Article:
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The Big Stone Gap Post.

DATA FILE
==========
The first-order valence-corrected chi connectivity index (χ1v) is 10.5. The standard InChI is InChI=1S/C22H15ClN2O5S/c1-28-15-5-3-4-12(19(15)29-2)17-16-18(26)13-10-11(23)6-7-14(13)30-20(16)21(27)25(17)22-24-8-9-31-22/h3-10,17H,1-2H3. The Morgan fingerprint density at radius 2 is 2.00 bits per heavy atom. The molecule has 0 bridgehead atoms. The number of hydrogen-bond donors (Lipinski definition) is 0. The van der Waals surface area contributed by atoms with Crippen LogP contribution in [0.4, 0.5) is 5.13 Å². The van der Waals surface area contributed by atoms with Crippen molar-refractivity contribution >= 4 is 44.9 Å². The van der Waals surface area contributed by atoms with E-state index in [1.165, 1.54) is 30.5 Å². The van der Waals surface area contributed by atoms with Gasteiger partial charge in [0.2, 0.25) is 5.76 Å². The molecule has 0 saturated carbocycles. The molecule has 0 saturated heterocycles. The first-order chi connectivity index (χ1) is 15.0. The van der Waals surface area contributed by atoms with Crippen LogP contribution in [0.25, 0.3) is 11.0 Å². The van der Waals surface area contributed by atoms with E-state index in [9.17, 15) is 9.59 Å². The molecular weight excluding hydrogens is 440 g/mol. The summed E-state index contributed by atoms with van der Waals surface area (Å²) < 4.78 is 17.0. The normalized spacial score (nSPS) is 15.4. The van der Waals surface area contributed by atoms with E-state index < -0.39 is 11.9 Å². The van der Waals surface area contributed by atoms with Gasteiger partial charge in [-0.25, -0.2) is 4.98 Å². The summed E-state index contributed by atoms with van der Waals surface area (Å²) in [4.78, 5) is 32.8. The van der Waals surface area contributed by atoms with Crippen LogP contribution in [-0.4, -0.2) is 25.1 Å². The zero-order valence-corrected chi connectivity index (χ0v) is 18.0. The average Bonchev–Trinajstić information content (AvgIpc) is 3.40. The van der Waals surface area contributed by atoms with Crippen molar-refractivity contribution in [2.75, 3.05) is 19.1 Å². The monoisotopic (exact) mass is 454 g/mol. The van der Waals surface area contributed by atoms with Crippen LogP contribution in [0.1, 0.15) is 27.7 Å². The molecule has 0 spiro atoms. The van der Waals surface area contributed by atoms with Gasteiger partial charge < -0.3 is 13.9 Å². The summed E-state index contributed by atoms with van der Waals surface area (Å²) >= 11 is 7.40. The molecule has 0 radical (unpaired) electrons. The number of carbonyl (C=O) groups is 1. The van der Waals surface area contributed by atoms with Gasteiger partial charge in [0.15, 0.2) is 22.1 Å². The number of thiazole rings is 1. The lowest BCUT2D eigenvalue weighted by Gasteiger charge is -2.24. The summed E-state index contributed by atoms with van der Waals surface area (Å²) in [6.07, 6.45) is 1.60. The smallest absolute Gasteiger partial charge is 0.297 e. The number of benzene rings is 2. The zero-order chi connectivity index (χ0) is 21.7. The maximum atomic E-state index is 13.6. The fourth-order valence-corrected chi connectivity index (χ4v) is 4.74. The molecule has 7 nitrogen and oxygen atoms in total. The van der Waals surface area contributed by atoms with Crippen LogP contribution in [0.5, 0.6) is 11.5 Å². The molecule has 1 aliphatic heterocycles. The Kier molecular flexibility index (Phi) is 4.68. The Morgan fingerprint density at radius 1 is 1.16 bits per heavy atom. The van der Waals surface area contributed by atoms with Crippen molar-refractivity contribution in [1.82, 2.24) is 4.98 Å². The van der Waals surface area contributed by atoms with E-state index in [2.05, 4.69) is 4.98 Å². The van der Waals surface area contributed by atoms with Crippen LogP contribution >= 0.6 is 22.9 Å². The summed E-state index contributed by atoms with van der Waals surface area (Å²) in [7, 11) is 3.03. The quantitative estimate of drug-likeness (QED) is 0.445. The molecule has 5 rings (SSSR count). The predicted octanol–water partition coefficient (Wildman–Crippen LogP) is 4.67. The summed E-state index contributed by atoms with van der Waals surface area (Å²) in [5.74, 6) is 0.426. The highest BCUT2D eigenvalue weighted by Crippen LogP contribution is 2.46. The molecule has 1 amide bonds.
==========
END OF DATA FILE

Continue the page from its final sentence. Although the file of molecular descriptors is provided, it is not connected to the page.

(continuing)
|V0L. XXVII, BIG STONE GAP. WISE COUNTY, VA.. WEDNESDAY. AUGUST 27, 1919. No. 35 lAmerican Bolshevism Washington, August 22.?-The fdenticiti railroad labor bodi?R Iffliirh ihren Bummers ago re Ifiiied arbitration of their wago grfeinamls, issued u strike order, land llion ''eld a watch on the ?(jODCrCBfl of the United Stales until, 111ir? form of duress and jjust in time to avert the strike, that ('"tigress passed a bill pointing railroad wages, have returned to Washington. The total advance of all railway In bor ehargeB since that day has ?been |>1,200,000,000, on annual ^expenditure in excess of inter charges on our total war lit. riiis time again the Railway Hrotlvoihoods demand logisla lion, but a further wage ad mince 6f a billion is actually ihe least of their demands. The brotherhood's leaders now state that ('undress is to legislate the railroads, now under govern | meal operatlou and losing |i500, IHK),000 this year from the U. S. treasury, actually into govern, jnienl ownership. If this is not ?, labor leaders publicly threaten a nationwide strike, far more serious than that threatened ill 1010. They also make It clear ill jiutiiic statements that, (his itself ismerely u step to ward nation* nlixntloii of nil industry, wheth? er factory or mine or farm. III! oilier words, (lie control and; ultimate ownership not only of railroads biit of all little indue tiles il is proposed lo vest in ? (he xvorking classes.'" This was proposed in Russia, and lias been tested there during llii past two years, with results which are suulciohtly familiar lo any one able to read. I'hostart is the ??I'lumb plan." Ihin railway measure necks lo refinance &lS;otn,000,000 rail ??. n securities by government bonds (this total is nboiil ihn fourths of the total bonds of our war loan) thus eliminating all private capital. It would Combine all railroads ami ad minister them by a board equal? ly selected from labor, govern? ment and managers. It would divide excess profits between labor ami government; but a deficit would be born by the taxpayer. The board would deterhiine wages and. working hours. Lenirie and Trotsky in their Matement to Hussions proposed "handing over the large estates | lo the peasants." The brother? hood program proposes lo start by handing over the railroads to tlie wage-earners. The Klld-1 ?lau scheme provided for the "transfer of all authority to the Council of Workmen's and Sol 'hers' Delegates." The Broth Brhoods' Council will be con 'rolled by the brotherhoods. I.euiiie'8 policy enuuuiuted time and again "looked toward an| exclusively propelarint repub "c " Tlie brotherhoods are moving in the same direction. I hie of these revolutions was devised for ignorant Russia; the other has been proclaimed for the United States, which wi hold to be a highly intelligent! nation. There is no attempt to conceal the true state of affairs, I and it should be recognized that | our own country is face to face with the reality: Do we xvant! it Holshuvist America? if we| do, then the Railroad Brother; hoods olTer a program that is intended to speedily pave the| Way toward so-called "national i/atiou" of all industry. A few days before the broth? erhoods broke loose the Presi dent naked Congress to provide i a Federal Commission along the lines of the Interstate Com? merce Commission, with power to fix salaries of railroad wage earners. When a similar policy was entered into for the hand? ling of labor problems along these lines during the war or? ganized labor was immensely pleased, and most awards were satisfactory to the wage earn? ers. Even before the war, the brotherhoods made frequent de? mands upon Washington?ami they always not everything they asked for. Matters were made so easy for them that il is clear that the brotherhoods have come to regard Congress as "easy," and instead of re? specting it for its helpfulness, the leaders of these organiza? tions have become arrogant by, reason of their successes. This is evidenced by the comments of one of the labor spokesmen concerning the suggestion of President Wilson for a study of the railway problem. He says: "Tin; railroads will be tied up so light thai they will never run again if that legislation ist passed.'1' There is nothing in that state-1 incut, or iu the proclamation of] the brotherhoods that pretends I to deal with labor settlements | in the way recognized by law i and free civilized governments, i instead a demand is made upon ? the country for an entire change in its manner iu conducting its] affairs Congressmen tire ul-i ready beginning to bear from, constituents who do not propose, that the intercuts of 100,000,0001 people are to be held of less im? portance than the wishes of about one and one-half per cent. | of the population. Tbc Kai I road Brotherhoods, representing 1,500,000 men on all railways in the United Stales, have delivered an ulti? matum to the government that they will lie up till the trans? portation from coast to coast, to force another billion dollar wage advance, and at the same time compel the government to buy the railways and turn tbein over to the employes for their management. Members of Congress who ore astounded by the latest brother? hood ultimatum retrurd this plan as Bolshevism of the purest Kassian type. The government has hiQ-n very liberal in its treatment of railway employees, having increased their payroll [from $1,760,000,000 in P.U7 to $2,900,000,000 this year. This I is an increase in the payroll of ,1,150,000,000! The government has raised the average wages of railroad workers from $1,000 tu II,500 a year, and baa raised tho average of 100,000 of the better paid men to more than $2,000 a year. Thousands of the employes are now earning much more than the under of? ficials of the roads. Hut, in spite of this enormous inereuse iu the payroll, without u parallel in tho history of in? dustry, the leaders of the or? ganized forces uro now asking for a billion dollars more. This would bring the average wages of all employees; including un skilled as well us skilled labor, up to $2,000 a year. The work? ers in the railway shops who received a wage increase of $860,000,000 last your, are now asking for $210,000,000 more. The four train brotherhoods who have received $200,000,000 of increased wages in addition to the ?OO.OOO.OtHl awarded by the Adamsou law, are asking for $260,000,000 morn. Spokesmen for the employes officially notified the Hailroad Administration that the billion dollar increase of the past year is most unsatisfactory to the! men, und dot s not eunble them to meet tin- high cost of living. These union leaders have told the President that they must either have higher wages or ho must reduce tin1 cost of living. The director genoral of railroads 1ms pointed out to the employed that any further increase in their wages, after the very heavy increases of the past year, would only result in in creasing the cost of all produc? tion ami so raising the prices of nil necessities. j Government cHinials who are sincerely desirous of adequately Coping with the situation brought upon by war prices, and helping all working people to earn adequate wages, point out that the hulk of all cost of production in this country is the cost of labor, a id that ev? ery increase in wages raises the cost of production, and so raises prices to the consuming public. They show that the country will never gCt on u normal ba? sis of prices by continuous in? creases in wanes, winch simply raise all prices higher, Some of the more broad gUUgod labor loaders are of the same opinion, ami they are pointing out to their followers that constant increases in vvugee only react against the wage earners, and in effect make them profiteers on each others. Hut these con? servative labor leaders tiud it diflicult to get a hearing. The members of their unions are more ready to listen to the leaders who promise lo get higher wages for them. Gives Soldiers Vote Men Who Went to War Should Have Suffrage, Says Chase. Delegates; Unland K. Chase, j of Diekensoiii and K. A. Antler Bon j of Smyth, have ottered In the House a joint resolution amending section- 21 anil 22 of the Constitution for the re? lief of the boys who fought in the recent world war. They would amend section ?_'<! so that only (lie qualifications of hgeahd residence, us required in section Is, shall apply. They would amend section 21 by allowing the soldier who i-- so mi fort limite lis lo he unalde to prepare and mark hi- ballot to be aided in marking his ballot by stich of? ficer of election US he IlilllSOjf may designate. They would amend section 22 by placing the soldier- of the Spanish-American war and the world war on the same footing with I he soldiers of the civil war relative to the payment of poll taxes. "It is estimated thai 25 per cent of [lie white men alone who went from Virginia were unable to read and write,"' said Mr. Chase, "but if they were good enough to li";lit and die for their country, with siilliciont in? telligence to make good soldiers, they should, at least, be given the privilege of cast ing n ballot." ?Richmond Journal. The Mothers'Cl.ijh of the L. & N. in. i at the church August ID ut ?_' p. in. Plans were di - cussed for an ice cream supper und sljdes frora**tWr*< K. ('. were shown. Those attending were Mrs. i'atroii, Mrs.''Maltie ??tron, Mrs. T. C. Garrison, Mrs. Johnson, Mrs. R. C. Itnr diae, Mrs. John Dun a way, Mrs. Dulanev, Mrs. J. A. Seaton,Mrs; 1. W. Livesiiy. Base Ball Exhibition Game. The most exciting game that as been played this season was ecu at Kcokee Saturday be? tween Kcokcc and Stonega, the linul resnlt being ?'> to I in favor >f Kcokcc. Lightning infiohl work on the pait <>f both teams were tin; main features, especial? ly was the work of Harrison on | econd base lor Kcokcc, who nfc. opted nine chances without nn| ?nor, handling some very dif? ficult grounders, Stillnitiu had] a credit of -eventeen putouts at lirsi base. The game started oil' look inj as if il would be a genuine, pitch er's battle and the fans were be,-1 ginning to think it would be miracle if a soorowas made. Hut Cotter; after going in great shape for three innings, weaken? ed in the fourth and Kcokee scored four runs by a walk and three SUCCCSSful hits. Smith, the lirsi batter up, fanned, but Stillman followed with a sillgh t" left. Duckies W'ttfl issued frei transportation. stillman wuti held ill third after Weimer singl? ed tu left by u quick return of] the ball. Hoi.' let Arnetle*s gle gel through him in right Held for three b'nSes -curing Stillllllill, | r.uckles and b'ouuor, and Arnette seined 11 minute later when Du \ ies hit safely to center. Kco? kee ulsoscored again in the sixth Oil rVnnor's double to lofl field and Arnette'- three base hit to right. Cullop'- work in the box was] something mit Ol the ordinary, and Stonega onl\ touched him] for two hits, .lacks,,n gettinj. them both. Stonega made I heir score in tin- seventh inning vrlieill Hall reached first on I'ehner'sl wild heave. .lucksoti singled t. left but was forced at second| when Laude- grounded to Harri? son, Hall going lo third, I'eu-] lief let Buckle-' perfect peg get away from him as Landes started j to -teal second, the ball rolling to cen ter field, letting I lall.re. ] Outside of the fourth and sixth innings (Jot lor pitched great kill, striking out nine of Keokci hitters. This is the llrSl deft lias met this season. < M her feat ores of t he game arc the fielding of Col I o way at ] short for Stonega and I he heav? ing hitting of Kenner and Ar-| UCttO lor Kcokee. K Kol? KK All It II I'D A hi I Harrison, 21i.I V 0 U U 0 Bliss. al> i it l l o| Smith, .i a n a 1 n I IStilliiiaii. Iii l 1 l l . n n lluckloa, c :t I I A ?I 0 Kenner, *t I ?; i :t ?.' ?-' Arnette, it 2 I ?.' 1 n 0 n.ivi.s, II . I n I a ii n ICullop, p. I n 1 o !! II Total ::i .'. n 10 ?-' ISTOXKOA aii i; II lai a K Hall. Sh. I I n I 3 il sell, lib Kuller, |l> I iiipiics? 111.int.hi anil SiowarL Uaau mi balls oir fill lop, 1 11 ..tt.i. I TilrCO base bit -Arm-tic. Two base hits?Kenner, Struck .nit by l.'ultop, 3; by ' otter, il Doitble plays?Harrison to Ketuler to Stillniall. Innings I 3 II I 5 6 .' S 0 It II K Kcokcc 0 0 0 4 0 I 00..V6 II 9 StoHi n^. 0 0 II11 n n 1 n II I J ; The Mothers' dlub and the (iirl Scouts, of Last Stone (lap. met at the school house August 20 at p. in. Plans for an ice cream supper were discussed and slides I from the A. U. C. were shown.. Those at tending were .Mis-,-- Viola Klliot, French Taj': lor, I Irena Hilly. Bciilall llilcs, Itllby rite wart, (irate Stewart, Nancy Castle, Anna ltose,Thelma Hood, "Bonnie Kollers,Eva Well-, Mncie.Giles, Esther; Stuart, l.a vada Lliles, Mrs. Sallie (Quails. Mrs. Mill, Mrs. Durham. Mrs Worley, T?te. ? ~~ lb ? .1Mother-' Olub of Appa ilachia,will give.m ico cream sup per at..the home of Ur. I'eters I August 20th. Boy Scouts In Camp! Monday evening, August 17th saw the scouts assembled under Acting Seoul master Dr. Karl Stoehr, and headed for Holsten Springs for a week's outing. They entrained lit Uig Stone Gap -tat inn and transferred at I late City loan auto truck which look them to their destination, Hot ston Springs. The camp site was soon locat? ed and the erection of critrips be? gan. Dr. Stoehr leuriicd some thine about how inucli talk can he consumed in erecting u couple of tents. The lire place had to he built of brick and iron : Mail? ing holes, and a source of grill) supply looked up. hut all this Was SUOII done and the boys found bathing -nit- comfortable and convenient. Dr. Stoehr was homesick by Tiiesdit) and sent for former Scoutmaster Bruce l*. Taylor, w ho ciiine mil from Bristol Wednesday and ?layoil during the rest of the trip. Wednesday was the big day. Three hie eat lish and four big bass und two turtle- besides an ample supply of hi", red eves tilled Die larder full for supper. And the boys were hungry, be e?u-e they had only hud soup and bread for dinner. Thursday brought soirnw lot been nip when i Mho Hisel had to go home |o help his father carve the beef lot Dig Stone Gap's Sunday tlinuei and (leorgo Goodlob became homesick to soo his mother and bolted camp. Kdgur Kennedy was Hie cham? pion niii-11 maker, li-h ami turtle dresser, etc. While he waa dresing o ii r liuest tintlo Dr. Morison eanie along und showed the boys and grown-up t lie i ept tie's heart in act inn. I lid you ever sec'a hetirl beul'.' Did ydjj ever euiiiji with the scouts? If not both jire inter esting experiinenls. Arthur Kostiir,the most orderly of -emits, tried ill Vai Ii Iii keep ihi- camp in order and Italpll Showslter was Hie couriei to the city travelling -wiftlv on his good wheel. The big lisherineii were Luth? er Milium, .lim McCormick and I '.it Vovell. They rustled inin liows and ran the nut lines fuith-l fully and brought to canm many a delicious catch. Did yoit ever see a buy swallow a loaf of bread, iliiuce a while ami sqilccl for more. Well, come out to en in i.neliuie when Carl l>an!;s is on the job. 'The big I'mn hunter is Onrl Knight. He knows just where they are but can't get lliem to come to camp. .1 no I iill v, a new recruit, is gentleman of the camp. lb sleep- out loud und an one knows how his nmt her ever get- h?ll nut of bed. '?t'oochie" .bine- is ihe big melon scout. He can hear a melon wagon coining when it is half a mile away. He w ill nev? er starve beeil use he can eat enough at one meal In last him n week and it's a |nior scout that can't gel up one meal a week and Cooehie is a good one. The camp's neighbors are Mr. and Mrs. Hubert Alsover with about a hundred hoys und girls. They live just- below us on tin river and we visit bed; and forth several times daily. I Where does (lie time go to? Nobody knows but at all ill once it,is Saturday. < 'mups is broken and we are on our way back to tlie Gap w ith all the joy-. Long j will live in the memory of the -emits the quiet t'.'i camp, the big river and har)py times .it ('.imp llolstoil. The Mothers) Club, of East Stone Gap, will give an ice |creuni supner at the school grounds Saturday evening, Au? gust 29th. Kvery one is corilial Ily invited to attend, Edward Hatcher Ould Dies in New York. Mr. K. Ii. Ould i- .load. The ond came quietly and peacefully in the sanatorium at Clifton Springs, New York, la-t Satur? day morning at 11:110. His daugiiter, Miss Maud Ould, Was wiili !? iiii when lie passed away. A letter had just enntc'from Mrs. Ouhl at Itoauoke. This wiis rotid to him,the daughter had left Hie room and the nur-e had COIUO ill when Mr. Quid suddenly sank into a stupor, and almost in? stantly breathed his last. It Was known here that Mr. Ould had been in tailing health for many months, but new- of his death flushed here Saturday afleinnon wa- in the nature Of a de. idod shuck, ->> totally unex? pected w a- i!. The body wa- accompanied by Miss Maud Ould to Washington, where -he was met by her filth, er'- bi-.thei , Dr. Ould; of Lynch lung. They arrived here Mon? day on tin- Interstate and a*ore met b\ Mrs. K. II. Ould from Kounokc, Eugene Uuld, who was in Norton when ho received hew of In- father'- death and had gone to UOiiuoku to uccompaiiy Mr-, t )nl.I here ; Mrs. I'orkiiiV, nf T.vnchhuig, a sister of Mr Ould, his niece, Mr-. Showaller, id Lyuclihurg; Mrs! I.. NV. Smith, of Uichmond, Mr-. Ould's sister, and her brother, Mr. Cole, 01 Krcdcricksbtirg, and Mr. Uiyno, of koanoko, a long lime friend of the fnniilv, and Mrs, Eugoiic Ould, of Lyuclihlirg, a sister-iu la? lit Mr. "i till.I The funeral party went to the home of Mrs. (Hover Wood, a niece of tin- deceased, where they remained for several hours I to fore going !?> the Methodist church, where funeral services were held. The funeral address wa- in nie |>y ib,. pastor of the church, Uev. X. I',. Kandall. The pall bearers were: M r. Lavne, of Itouuoke; Messrs. I'.V. Lou 11. A. V\ Lilts, II. ii. (iilinei, t!lover \V.I, Dr. It, I'. < 'arc and -lohn I.ittoll of Norton ; and Mr. (tcirfgo Taylor, of l?g Stone (Lip. the ilower bearers were: Messrs. W. I:. liYird, II. It MoColgan, V. ?. Kline, I'. D. lireev.r, II. K. Ilya l, Ii. I.. Dainoron; .1. A. Itiimi, VV. <'. Cruig, ami .lohn llorsenitiii. I'hc ushers were: .lav I.its und ilurr'y Mc< 'olguu. The liortil tributes, coining from ?II parts of the state, were maiiv and beautiful. A mass nf roses coniplctoly covered the casket. A beautiful impressive solo, "The Half IIa- Never Vet Heeu Told," was -nag by Mr-. Wren, of l?g Stone Hap. '-t'ome Ye Discoiisidiitc." mid "Abide with Me," wa- rendered by the choir. ??Vr-.iw fold's Weekly. NOTICE! To Hie voters ol (he Itlchmoiiil Mansie, rial I (.strict of w Is.- County After receiving nnniemiis Milicii.ilioiis from a large number el tin. voters of the illstricl I have consentedto iiiako the race for Buporvisorof this district to lai voted for In llie November election, mm, sub? ject to the itctidu of the Republican dele? gation In this district, t respectfully Mi li.lt tin- sup|Miri of all I he volcrs in llie district, ami If I no elected I shall en doavor to fulfill tlx- iliillosof this olllceoii a business baaia and for the best iiilercat of tin- district, Respectfully, A 1.. Wi l l , aug*!. Itig Sioiic Hup V i Camping Party. Mr. and Mrs. It; P. Alsovor, Mrs. J. L McCormick ami the following yoting people spent several days the past week very pleasantly at their camp ??Si'ntle-a-While" on Hie Hol St on : Misses Helen McCormickj Evelyn Alsovor, Uuth Smith/, Louise Dorsel), Eleanor l.tius ford, and Prances Suyors. Elmer Burchlield, Robert Als? ovor, Prank Buyers, Lewis und J limes McCormick-. The Girl Scouts, of I he L. A N. give tin- fourth nursing dem? onstration at the Mothers' Olub, August 10 at 'l p. in. Miss Georgia Sea ton gave the dem jonstratiou.